Recommend an IDE type setup for Amiga programming


I’m interested in developing workbench applications (not games) for Amiga OS. I’d like my applications to run on machines like Amiga 500 and also be compatible with models like the 1200 and 4000.

The language isn’t so important to me once the development environment isn’t too crazy. I used MS Visual Studio in college (C++) as well as the VB IDE which had a built in debugger and more recently Eclipse/Netbeans for Java.

Can anyone make a recommendation based on my requirements that my apps run on pretty much all versions of workbench and that the debugger and compiler and as intergrated as possible?


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Great Answer

For a simple, complete IDE solution it’s difficult to look past Blitz Basic 2. In its original release format (version 2.1) it will work on any Amiga with 1MB or RAM or more, though the experience is greatly improved by using a machine with a bit more RAM. Executables can be created for use with any Amiga. The latest release that still supports OS 1.3 machines is the Ultimate Blitz Basic CD, which is available as an ISO download from This edition includes a greatly improved editor and debugger, as well as many more command libraries to cover most tasks and greatly increases Blitz’s capabilities.

Several components of this CD have been updated since its release, including the installation script. It is strongly recommended to download the updated installer from the Blitz 2000 Archives, which will ensure that Blitz 2 and all the relevant extras are installed correctly.

Once installed, the Blitz 2 IDE sports integrated help, syntax highlighting, source navigation and a powerful debugger with integrated source tracing.

Blitz is a BASIC dialect, but also features support for more modern programming techniques, such as pointers, procedures with local and global variables, struct (NewType) definitions, include files, macros, etc. Complete access to the Amiga’s main library APIs is provided, with the ability to use other libraries too. This allows the direct use of dos.library and graphics.library functions for example, and allows Blitz to compile 100% system-friendly applications using a variety of GUI toolkits, including OS 1.x Intuition gadgets and menus, OS 2.x & 3.x GadTools gadgets and menus, and MUI gadgets. Blitz also comes with powerful commands for directly accessing the Amiga’s custom chips, allowing the creation of non-system-friendly games that harness the Amiga’s graphics and sound capabilities.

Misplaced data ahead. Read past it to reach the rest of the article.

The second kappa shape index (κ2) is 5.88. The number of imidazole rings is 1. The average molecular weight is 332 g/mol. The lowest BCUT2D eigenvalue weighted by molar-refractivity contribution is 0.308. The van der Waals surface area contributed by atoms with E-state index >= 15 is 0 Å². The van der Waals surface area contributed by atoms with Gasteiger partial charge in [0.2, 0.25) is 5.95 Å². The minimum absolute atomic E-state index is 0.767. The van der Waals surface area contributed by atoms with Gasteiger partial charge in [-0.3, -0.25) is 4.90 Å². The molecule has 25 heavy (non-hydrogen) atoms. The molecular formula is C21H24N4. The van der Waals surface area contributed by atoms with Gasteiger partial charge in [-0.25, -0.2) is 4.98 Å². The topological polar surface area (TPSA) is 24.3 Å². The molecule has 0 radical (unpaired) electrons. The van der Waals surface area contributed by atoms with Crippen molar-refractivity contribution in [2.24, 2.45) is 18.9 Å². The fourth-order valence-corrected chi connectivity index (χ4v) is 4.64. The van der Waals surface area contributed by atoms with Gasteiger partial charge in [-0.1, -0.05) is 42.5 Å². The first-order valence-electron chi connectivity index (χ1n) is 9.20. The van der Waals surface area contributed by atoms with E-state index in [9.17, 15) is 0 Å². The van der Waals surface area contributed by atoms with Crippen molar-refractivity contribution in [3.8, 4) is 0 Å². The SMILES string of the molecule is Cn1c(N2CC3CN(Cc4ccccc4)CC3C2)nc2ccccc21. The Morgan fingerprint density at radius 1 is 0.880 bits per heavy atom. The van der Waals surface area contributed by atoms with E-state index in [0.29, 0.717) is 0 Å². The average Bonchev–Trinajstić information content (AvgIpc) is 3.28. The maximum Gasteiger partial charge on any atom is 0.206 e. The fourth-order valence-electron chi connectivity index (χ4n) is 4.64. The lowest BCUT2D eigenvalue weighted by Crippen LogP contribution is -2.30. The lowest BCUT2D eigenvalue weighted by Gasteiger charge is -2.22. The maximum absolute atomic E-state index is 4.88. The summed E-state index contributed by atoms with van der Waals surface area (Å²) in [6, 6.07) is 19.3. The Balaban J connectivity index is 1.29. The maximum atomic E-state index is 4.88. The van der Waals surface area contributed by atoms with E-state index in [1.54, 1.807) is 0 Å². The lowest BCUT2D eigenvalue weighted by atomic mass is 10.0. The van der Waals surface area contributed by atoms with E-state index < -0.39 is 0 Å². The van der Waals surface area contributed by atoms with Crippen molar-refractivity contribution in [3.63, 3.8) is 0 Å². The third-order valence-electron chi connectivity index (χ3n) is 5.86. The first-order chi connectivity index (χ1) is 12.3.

Alternatives to Blitz Basic include AMOS (also a BASIC dialect), which provides a similar level of integration, but with limited system-friendliness which makes it difficult to integrate resulting software into the Workbench environment. For games this isn’t such a big deal, and AMOS includes a similarly powerful instruction set for directly accessing the Amiga’s hardware. Application software written in AMOS feels alien to the Amiga multitasking environment, and this includes AMOS’ editor.

There are a number of C programming environments available for the Amiga, however while some include integrated editors and some debugging tools, none offer the level of integration and simplicity of Blitz 2. Dice C is a good package for writing software for older Amigas, and includes a good editor and various debugging tools. SAS/C is another compiler suite with good debugging tools, but isn’t really integrated. CubicIDE offers some well integrated features for use with various compilers. Storm C is apparently good and includes a visual GUI designer, though I haven’t got any experience with it myself. Bear in mind however that almost all of the C options will require a moderately powerful Amiga with more than the base RAM fitted, and they will generally require some knowledge of the command line and compiler options. C does have the advantage however that the Amiga’s API is best suited to use in C programs, and in general there are more resources available for help with C programming than BASIC.

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Storm C is the most integrated C development environment for the Amiga. Its GUI builder may tie you to the wizard.library toolkit, but regardless of what GUI you use, it features an integrated editor, project manager and debugger.

  • TenLeftFingers
    Thanks for this answer. As daedalus mentioned above, C environments tend to require more memory to run them. However, how do binaries output compare? For example, will a program created in a C environment require as much ram/processing power as an equivalent one created in the likes of Blitz Basic?
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